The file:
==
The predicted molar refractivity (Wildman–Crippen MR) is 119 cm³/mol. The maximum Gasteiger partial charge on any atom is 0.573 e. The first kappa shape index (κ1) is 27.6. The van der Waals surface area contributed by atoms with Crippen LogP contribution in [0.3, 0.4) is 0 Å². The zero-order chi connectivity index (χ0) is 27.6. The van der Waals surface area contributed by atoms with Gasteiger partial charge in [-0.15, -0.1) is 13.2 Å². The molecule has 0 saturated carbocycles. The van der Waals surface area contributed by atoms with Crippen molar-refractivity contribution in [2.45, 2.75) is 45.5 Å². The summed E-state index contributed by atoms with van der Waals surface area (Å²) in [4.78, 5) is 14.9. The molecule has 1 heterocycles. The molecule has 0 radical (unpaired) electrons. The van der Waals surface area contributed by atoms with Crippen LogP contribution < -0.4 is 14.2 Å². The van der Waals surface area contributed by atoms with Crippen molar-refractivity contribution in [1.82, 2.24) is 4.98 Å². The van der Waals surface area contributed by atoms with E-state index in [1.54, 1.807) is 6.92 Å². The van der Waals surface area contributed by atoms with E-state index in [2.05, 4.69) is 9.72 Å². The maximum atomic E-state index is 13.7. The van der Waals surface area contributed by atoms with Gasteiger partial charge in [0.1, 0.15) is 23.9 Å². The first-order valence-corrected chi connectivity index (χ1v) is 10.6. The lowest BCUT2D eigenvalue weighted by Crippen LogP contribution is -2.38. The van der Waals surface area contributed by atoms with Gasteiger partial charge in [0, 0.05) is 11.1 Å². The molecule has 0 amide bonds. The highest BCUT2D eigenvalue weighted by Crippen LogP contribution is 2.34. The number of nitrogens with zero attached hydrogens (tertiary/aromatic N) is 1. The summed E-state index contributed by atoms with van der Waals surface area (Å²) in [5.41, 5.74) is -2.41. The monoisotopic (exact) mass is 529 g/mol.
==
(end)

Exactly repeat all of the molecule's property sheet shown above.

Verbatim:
The predicted molar refractivity (Wildman–Crippen MR) is 119 cm³/mol. The maximum Gasteiger partial charge on any atom is 0.573 e. The first kappa shape index (κ1) is 27.6. The van der Waals surface area contributed by atoms with Crippen LogP contribution in [0.3, 0.4) is 0 Å². The zero-order chi connectivity index (χ0) is 27.6. The van der Waals surface area contributed by atoms with Gasteiger partial charge in [-0.15, -0.1) is 13.2 Å². The molecule has 0 saturated carbocycles. The van der Waals surface area contributed by atoms with Crippen molar-refractivity contribution in [2.45, 2.75) is 45.5 Å². The summed E-state index contributed by atoms with van der Waals surface area (Å²) in [4.78, 5) is 14.9. The molecule has 1 heterocycles. The molecule has 0 radical (unpaired) electrons. The van der Waals surface area contributed by atoms with Crippen LogP contribution < -0.4 is 14.2 Å². The van der Waals surface area contributed by atoms with Crippen molar-refractivity contribution in [1.82, 2.24) is 4.98 Å². The van der Waals surface area contributed by atoms with E-state index in [1.54, 1.807) is 6.92 Å². The van der Waals surface area contributed by atoms with E-state index in [2.05, 4.69) is 9.72 Å². The maximum atomic E-state index is 13.7. The van der Waals surface area contributed by atoms with Gasteiger partial charge in [0.1, 0.15) is 23.9 Å². The first-order valence-corrected chi connectivity index (χ1v) is 10.6. The lowest BCUT2D eigenvalue weighted by Crippen LogP contribution is -2.38. The van der Waals surface area contributed by atoms with Gasteiger partial charge in [0, 0.05) is 11.1 Å². The molecule has 0 amide bonds. The highest BCUT2D eigenvalue weighted by Crippen LogP contribution is 2.34. The number of nitrogens with zero attached hydrogens (tertiary/aromatic N) is 1. The summed E-state index contributed by atoms with van der Waals surface area (Å²) in [5.41, 5.74) is -2.41. The monoisotopic (exact) mass is 529 g/mol.